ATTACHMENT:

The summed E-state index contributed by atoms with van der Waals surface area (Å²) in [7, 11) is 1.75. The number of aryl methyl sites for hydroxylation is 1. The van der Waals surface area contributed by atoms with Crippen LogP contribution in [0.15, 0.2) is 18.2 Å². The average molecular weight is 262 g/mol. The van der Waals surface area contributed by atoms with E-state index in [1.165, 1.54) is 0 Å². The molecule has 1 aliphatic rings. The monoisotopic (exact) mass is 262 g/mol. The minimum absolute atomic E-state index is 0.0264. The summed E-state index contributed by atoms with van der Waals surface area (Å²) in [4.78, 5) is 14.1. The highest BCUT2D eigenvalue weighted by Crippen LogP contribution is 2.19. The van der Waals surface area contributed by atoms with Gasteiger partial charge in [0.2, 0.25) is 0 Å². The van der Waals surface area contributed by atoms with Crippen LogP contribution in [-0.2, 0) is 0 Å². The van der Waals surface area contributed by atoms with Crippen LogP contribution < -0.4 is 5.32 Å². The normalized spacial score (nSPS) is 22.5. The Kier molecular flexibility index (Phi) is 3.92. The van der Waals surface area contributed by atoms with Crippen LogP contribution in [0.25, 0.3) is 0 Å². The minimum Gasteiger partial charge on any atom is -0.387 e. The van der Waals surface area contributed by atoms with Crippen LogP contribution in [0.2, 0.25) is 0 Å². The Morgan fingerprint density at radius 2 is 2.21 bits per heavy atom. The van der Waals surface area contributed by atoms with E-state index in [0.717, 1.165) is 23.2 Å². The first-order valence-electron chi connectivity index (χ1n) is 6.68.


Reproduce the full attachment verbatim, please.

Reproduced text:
The summed E-state index contributed by atoms with van der Waals surface area (Å²) in [7, 11) is 1.75. The number of aryl methyl sites for hydroxylation is 1. The van der Waals surface area contributed by atoms with Crippen LogP contribution in [0.15, 0.2) is 18.2 Å². The average molecular weight is 262 g/mol. The van der Waals surface area contributed by atoms with E-state index in [1.165, 1.54) is 0 Å². The molecule has 1 aliphatic rings. The monoisotopic (exact) mass is 262 g/mol. The minimum absolute atomic E-state index is 0.0264. The summed E-state index contributed by atoms with van der Waals surface area (Å²) in [4.78, 5) is 14.1. The highest BCUT2D eigenvalue weighted by Crippen LogP contribution is 2.19. The van der Waals surface area contributed by atoms with Gasteiger partial charge in [0.2, 0.25) is 0 Å². The van der Waals surface area contributed by atoms with Crippen LogP contribution in [-0.2, 0) is 0 Å². The van der Waals surface area contributed by atoms with Crippen LogP contribution < -0.4 is 5.32 Å². The normalized spacial score (nSPS) is 22.5. The Kier molecular flexibility index (Phi) is 3.92. The van der Waals surface area contributed by atoms with Crippen LogP contribution in [0.25, 0.3) is 0 Å². The minimum Gasteiger partial charge on any atom is -0.387 e. The van der Waals surface area contributed by atoms with Crippen LogP contribution in [0.2, 0.25) is 0 Å². The Morgan fingerprint density at radius 2 is 2.21 bits per heavy atom. The van der Waals surface area contributed by atoms with E-state index in [0.717, 1.165) is 23.2 Å². The first-order valence-electron chi connectivity index (χ1n) is 6.68.